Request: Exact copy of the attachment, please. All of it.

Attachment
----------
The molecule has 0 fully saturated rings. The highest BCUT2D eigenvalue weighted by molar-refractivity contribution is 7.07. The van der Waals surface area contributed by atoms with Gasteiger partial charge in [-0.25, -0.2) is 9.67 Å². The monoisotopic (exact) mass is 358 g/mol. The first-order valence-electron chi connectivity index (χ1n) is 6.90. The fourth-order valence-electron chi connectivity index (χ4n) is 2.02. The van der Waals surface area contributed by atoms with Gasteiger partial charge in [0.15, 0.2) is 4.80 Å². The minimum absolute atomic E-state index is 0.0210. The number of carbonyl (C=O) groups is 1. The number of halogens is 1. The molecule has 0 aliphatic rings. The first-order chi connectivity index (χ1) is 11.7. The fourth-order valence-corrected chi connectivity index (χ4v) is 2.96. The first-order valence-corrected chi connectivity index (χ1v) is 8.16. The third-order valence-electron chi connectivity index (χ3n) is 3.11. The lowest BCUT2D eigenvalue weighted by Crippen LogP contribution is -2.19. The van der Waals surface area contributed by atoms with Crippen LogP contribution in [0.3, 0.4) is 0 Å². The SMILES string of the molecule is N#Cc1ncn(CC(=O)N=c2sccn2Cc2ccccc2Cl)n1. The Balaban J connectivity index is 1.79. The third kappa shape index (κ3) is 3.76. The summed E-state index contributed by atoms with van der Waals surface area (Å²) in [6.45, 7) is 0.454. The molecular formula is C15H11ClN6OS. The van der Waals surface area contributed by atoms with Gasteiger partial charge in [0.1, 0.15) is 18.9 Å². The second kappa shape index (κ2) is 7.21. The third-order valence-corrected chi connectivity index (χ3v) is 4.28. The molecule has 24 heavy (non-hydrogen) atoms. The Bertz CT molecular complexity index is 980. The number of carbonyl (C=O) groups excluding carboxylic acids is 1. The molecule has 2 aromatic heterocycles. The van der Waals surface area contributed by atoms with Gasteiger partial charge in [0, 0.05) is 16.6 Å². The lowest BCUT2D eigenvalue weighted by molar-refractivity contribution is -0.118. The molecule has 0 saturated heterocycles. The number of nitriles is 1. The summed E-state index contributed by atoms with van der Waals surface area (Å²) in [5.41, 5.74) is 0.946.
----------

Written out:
The molecule has 0 fully saturated rings. The highest BCUT2D eigenvalue weighted by molar-refractivity contribution is 7.07. The van der Waals surface area contributed by atoms with Gasteiger partial charge in [-0.25, -0.2) is 9.67 Å². The monoisotopic (exact) mass is 358 g/mol. The first-order valence-electron chi connectivity index (χ1n) is 6.90. The fourth-order valence-electron chi connectivity index (χ4n) is 2.02. The van der Waals surface area contributed by atoms with Gasteiger partial charge in [0.15, 0.2) is 4.80 Å². The minimum absolute atomic E-state index is 0.0210. The number of carbonyl (C=O) groups is 1. The number of halogens is 1. The molecule has 0 aliphatic rings. The first-order chi connectivity index (χ1) is 11.7. The fourth-order valence-corrected chi connectivity index (χ4v) is 2.96. The first-order valence-corrected chi connectivity index (χ1v) is 8.16. The third-order valence-electron chi connectivity index (χ3n) is 3.11. The lowest BCUT2D eigenvalue weighted by Crippen LogP contribution is -2.19. The van der Waals surface area contributed by atoms with Crippen LogP contribution in [0.3, 0.4) is 0 Å². The SMILES string of the molecule is N#Cc1ncn(CC(=O)N=c2sccn2Cc2ccccc2Cl)n1. The Balaban J connectivity index is 1.79. The third kappa shape index (κ3) is 3.76. The summed E-state index contributed by atoms with van der Waals surface area (Å²) in [6.45, 7) is 0.454. The molecular formula is C15H11ClN6OS. The van der Waals surface area contributed by atoms with Gasteiger partial charge in [0.1, 0.15) is 18.9 Å². The second kappa shape index (κ2) is 7.21. The third-order valence-corrected chi connectivity index (χ3v) is 4.28. The molecule has 24 heavy (non-hydrogen) atoms. The Bertz CT molecular complexity index is 980. The number of carbonyl (C=O) groups excluding carboxylic acids is 1. The molecule has 2 aromatic heterocycles. The van der Waals surface area contributed by atoms with Gasteiger partial charge in [0, 0.05) is 16.6 Å². The lowest BCUT2D eigenvalue weighted by molar-refractivity contribution is -0.118. The molecule has 0 saturated heterocycles. The number of nitriles is 1. The summed E-state index contributed by atoms with van der Waals surface area (Å²) in [5.41, 5.74) is 0.946.